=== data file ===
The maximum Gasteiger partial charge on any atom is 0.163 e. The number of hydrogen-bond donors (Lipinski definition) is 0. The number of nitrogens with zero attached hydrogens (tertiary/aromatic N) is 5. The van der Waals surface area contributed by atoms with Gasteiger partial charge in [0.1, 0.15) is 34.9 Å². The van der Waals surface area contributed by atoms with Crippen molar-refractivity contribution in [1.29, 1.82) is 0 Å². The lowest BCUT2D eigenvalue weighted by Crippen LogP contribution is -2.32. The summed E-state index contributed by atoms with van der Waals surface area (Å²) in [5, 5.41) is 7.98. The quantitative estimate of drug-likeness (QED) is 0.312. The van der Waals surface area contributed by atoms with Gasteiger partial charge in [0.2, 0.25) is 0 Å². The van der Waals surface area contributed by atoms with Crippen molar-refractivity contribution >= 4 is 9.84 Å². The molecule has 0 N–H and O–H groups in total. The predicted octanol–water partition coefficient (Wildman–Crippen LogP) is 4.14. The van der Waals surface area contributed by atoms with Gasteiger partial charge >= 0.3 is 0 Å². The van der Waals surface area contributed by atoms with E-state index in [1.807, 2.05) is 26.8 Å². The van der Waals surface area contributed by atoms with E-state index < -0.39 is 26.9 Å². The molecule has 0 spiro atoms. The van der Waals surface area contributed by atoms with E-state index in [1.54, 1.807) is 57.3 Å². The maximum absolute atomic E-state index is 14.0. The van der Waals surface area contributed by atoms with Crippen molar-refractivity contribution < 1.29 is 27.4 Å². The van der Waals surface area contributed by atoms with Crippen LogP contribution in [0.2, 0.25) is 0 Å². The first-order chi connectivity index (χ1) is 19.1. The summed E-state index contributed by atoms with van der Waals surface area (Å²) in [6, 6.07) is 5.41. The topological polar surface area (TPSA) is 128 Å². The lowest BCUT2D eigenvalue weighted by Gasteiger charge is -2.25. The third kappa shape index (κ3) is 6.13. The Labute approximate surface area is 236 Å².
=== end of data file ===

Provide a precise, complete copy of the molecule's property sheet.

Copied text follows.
The maximum Gasteiger partial charge on any atom is 0.163 e. The number of hydrogen-bond donors (Lipinski definition) is 0. The number of nitrogens with zero attached hydrogens (tertiary/aromatic N) is 5. The van der Waals surface area contributed by atoms with Gasteiger partial charge in [0.1, 0.15) is 34.9 Å². The van der Waals surface area contributed by atoms with Crippen molar-refractivity contribution in [1.29, 1.82) is 0 Å². The lowest BCUT2D eigenvalue weighted by Crippen LogP contribution is -2.32. The summed E-state index contributed by atoms with van der Waals surface area (Å²) in [5, 5.41) is 7.98. The quantitative estimate of drug-likeness (QED) is 0.312. The van der Waals surface area contributed by atoms with Gasteiger partial charge in [0.2, 0.25) is 0 Å². The van der Waals surface area contributed by atoms with Crippen molar-refractivity contribution >= 4 is 9.84 Å². The molecule has 0 N–H and O–H groups in total. The predicted octanol–water partition coefficient (Wildman–Crippen LogP) is 4.14. The van der Waals surface area contributed by atoms with Gasteiger partial charge >= 0.3 is 0 Å². The van der Waals surface area contributed by atoms with E-state index in [1.807, 2.05) is 26.8 Å². The van der Waals surface area contributed by atoms with E-state index < -0.39 is 26.9 Å². The molecule has 0 spiro atoms. The van der Waals surface area contributed by atoms with E-state index in [1.54, 1.807) is 57.3 Å². The maximum absolute atomic E-state index is 14.0. The van der Waals surface area contributed by atoms with Crippen molar-refractivity contribution < 1.29 is 27.4 Å². The van der Waals surface area contributed by atoms with Crippen LogP contribution in [0.2, 0.25) is 0 Å². The first-order chi connectivity index (χ1) is 19.1. The summed E-state index contributed by atoms with van der Waals surface area (Å²) in [6, 6.07) is 5.41. The topological polar surface area (TPSA) is 128 Å². The lowest BCUT2D eigenvalue weighted by Gasteiger charge is -2.25. The third kappa shape index (κ3) is 6.13. The Labute approximate surface area is 236 Å².